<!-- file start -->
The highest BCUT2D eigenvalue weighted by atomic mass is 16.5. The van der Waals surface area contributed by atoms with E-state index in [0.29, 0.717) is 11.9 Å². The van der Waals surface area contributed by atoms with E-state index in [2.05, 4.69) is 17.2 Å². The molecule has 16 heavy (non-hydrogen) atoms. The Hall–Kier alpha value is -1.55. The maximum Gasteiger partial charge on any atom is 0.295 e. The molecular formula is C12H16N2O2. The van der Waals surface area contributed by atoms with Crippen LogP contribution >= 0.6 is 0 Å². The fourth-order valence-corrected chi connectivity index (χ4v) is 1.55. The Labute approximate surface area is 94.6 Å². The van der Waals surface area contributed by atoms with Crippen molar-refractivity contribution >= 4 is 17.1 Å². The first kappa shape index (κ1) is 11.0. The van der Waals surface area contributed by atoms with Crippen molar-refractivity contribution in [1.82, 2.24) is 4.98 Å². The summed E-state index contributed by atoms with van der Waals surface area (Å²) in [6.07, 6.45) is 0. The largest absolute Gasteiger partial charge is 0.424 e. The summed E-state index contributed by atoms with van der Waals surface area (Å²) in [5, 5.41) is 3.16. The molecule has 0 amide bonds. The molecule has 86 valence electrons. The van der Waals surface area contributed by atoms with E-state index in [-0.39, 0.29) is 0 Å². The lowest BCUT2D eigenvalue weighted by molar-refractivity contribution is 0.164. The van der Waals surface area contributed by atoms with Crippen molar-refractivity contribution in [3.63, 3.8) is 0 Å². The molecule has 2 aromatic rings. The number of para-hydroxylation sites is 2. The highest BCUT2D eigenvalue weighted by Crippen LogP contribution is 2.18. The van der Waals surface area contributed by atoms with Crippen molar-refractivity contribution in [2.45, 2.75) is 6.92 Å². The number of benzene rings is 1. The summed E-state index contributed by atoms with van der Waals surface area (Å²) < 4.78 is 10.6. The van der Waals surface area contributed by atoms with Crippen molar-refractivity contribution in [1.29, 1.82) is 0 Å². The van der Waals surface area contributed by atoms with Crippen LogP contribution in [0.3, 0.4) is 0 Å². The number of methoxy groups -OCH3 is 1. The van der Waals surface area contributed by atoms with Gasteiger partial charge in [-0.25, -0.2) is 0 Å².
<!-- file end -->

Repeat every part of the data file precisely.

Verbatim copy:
The highest BCUT2D eigenvalue weighted by atomic mass is 16.5. The van der Waals surface area contributed by atoms with E-state index in [0.29, 0.717) is 11.9 Å². The van der Waals surface area contributed by atoms with E-state index in [2.05, 4.69) is 17.2 Å². The molecule has 16 heavy (non-hydrogen) atoms. The Hall–Kier alpha value is -1.55. The maximum Gasteiger partial charge on any atom is 0.295 e. The molecular formula is C12H16N2O2. The van der Waals surface area contributed by atoms with Crippen LogP contribution >= 0.6 is 0 Å². The fourth-order valence-corrected chi connectivity index (χ4v) is 1.55. The Labute approximate surface area is 94.6 Å². The van der Waals surface area contributed by atoms with Crippen molar-refractivity contribution >= 4 is 17.1 Å². The first kappa shape index (κ1) is 11.0. The van der Waals surface area contributed by atoms with Crippen molar-refractivity contribution in [1.82, 2.24) is 4.98 Å². The summed E-state index contributed by atoms with van der Waals surface area (Å²) in [6.07, 6.45) is 0. The largest absolute Gasteiger partial charge is 0.424 e. The summed E-state index contributed by atoms with van der Waals surface area (Å²) in [5, 5.41) is 3.16. The molecule has 0 amide bonds. The molecule has 86 valence electrons. The van der Waals surface area contributed by atoms with E-state index in [-0.39, 0.29) is 0 Å². The lowest BCUT2D eigenvalue weighted by molar-refractivity contribution is 0.164. The van der Waals surface area contributed by atoms with Crippen molar-refractivity contribution in [3.63, 3.8) is 0 Å². The molecule has 2 aromatic rings. The number of para-hydroxylation sites is 2. The highest BCUT2D eigenvalue weighted by Crippen LogP contribution is 2.18. The van der Waals surface area contributed by atoms with Crippen molar-refractivity contribution in [2.45, 2.75) is 6.92 Å². The number of benzene rings is 1. The summed E-state index contributed by atoms with van der Waals surface area (Å²) < 4.78 is 10.6. The van der Waals surface area contributed by atoms with Crippen molar-refractivity contribution in [1.29, 1.82) is 0 Å². The van der Waals surface area contributed by atoms with Crippen LogP contribution in [0.3, 0.4) is 0 Å². The number of methoxy groups -OCH3 is 1. The van der Waals surface area contributed by atoms with Gasteiger partial charge in [-0.25, -0.2) is 0 Å².